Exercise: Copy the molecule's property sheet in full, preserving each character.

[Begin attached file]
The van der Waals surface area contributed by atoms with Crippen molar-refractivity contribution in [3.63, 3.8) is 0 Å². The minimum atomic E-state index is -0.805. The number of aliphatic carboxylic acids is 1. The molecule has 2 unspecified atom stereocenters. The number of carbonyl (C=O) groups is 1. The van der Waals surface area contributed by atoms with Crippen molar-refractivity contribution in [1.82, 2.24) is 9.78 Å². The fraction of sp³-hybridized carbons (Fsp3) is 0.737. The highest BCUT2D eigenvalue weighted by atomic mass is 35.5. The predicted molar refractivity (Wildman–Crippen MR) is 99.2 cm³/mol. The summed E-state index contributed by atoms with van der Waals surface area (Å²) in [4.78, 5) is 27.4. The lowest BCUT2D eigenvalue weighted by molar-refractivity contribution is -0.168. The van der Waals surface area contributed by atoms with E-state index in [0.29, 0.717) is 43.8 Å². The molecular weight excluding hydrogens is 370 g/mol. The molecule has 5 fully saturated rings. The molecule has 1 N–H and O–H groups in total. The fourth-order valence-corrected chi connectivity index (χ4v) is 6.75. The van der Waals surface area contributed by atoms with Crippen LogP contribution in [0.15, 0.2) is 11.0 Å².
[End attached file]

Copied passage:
The van der Waals surface area contributed by atoms with Crippen molar-refractivity contribution in [3.63, 3.8) is 0 Å². The minimum atomic E-state index is -0.805. The number of aliphatic carboxylic acids is 1. The molecule has 2 unspecified atom stereocenters. The number of carbonyl (C=O) groups is 1. The van der Waals surface area contributed by atoms with Crippen molar-refractivity contribution in [1.82, 2.24) is 9.78 Å². The fraction of sp³-hybridized carbons (Fsp3) is 0.737. The highest BCUT2D eigenvalue weighted by atomic mass is 35.5. The predicted molar refractivity (Wildman–Crippen MR) is 99.2 cm³/mol. The summed E-state index contributed by atoms with van der Waals surface area (Å²) in [4.78, 5) is 27.4. The lowest BCUT2D eigenvalue weighted by molar-refractivity contribution is -0.168. The van der Waals surface area contributed by atoms with E-state index in [0.29, 0.717) is 43.8 Å². The molecular weight excluding hydrogens is 370 g/mol. The molecule has 5 fully saturated rings. The molecule has 1 N–H and O–H groups in total. The fourth-order valence-corrected chi connectivity index (χ4v) is 6.75. The van der Waals surface area contributed by atoms with Crippen LogP contribution in [0.15, 0.2) is 11.0 Å².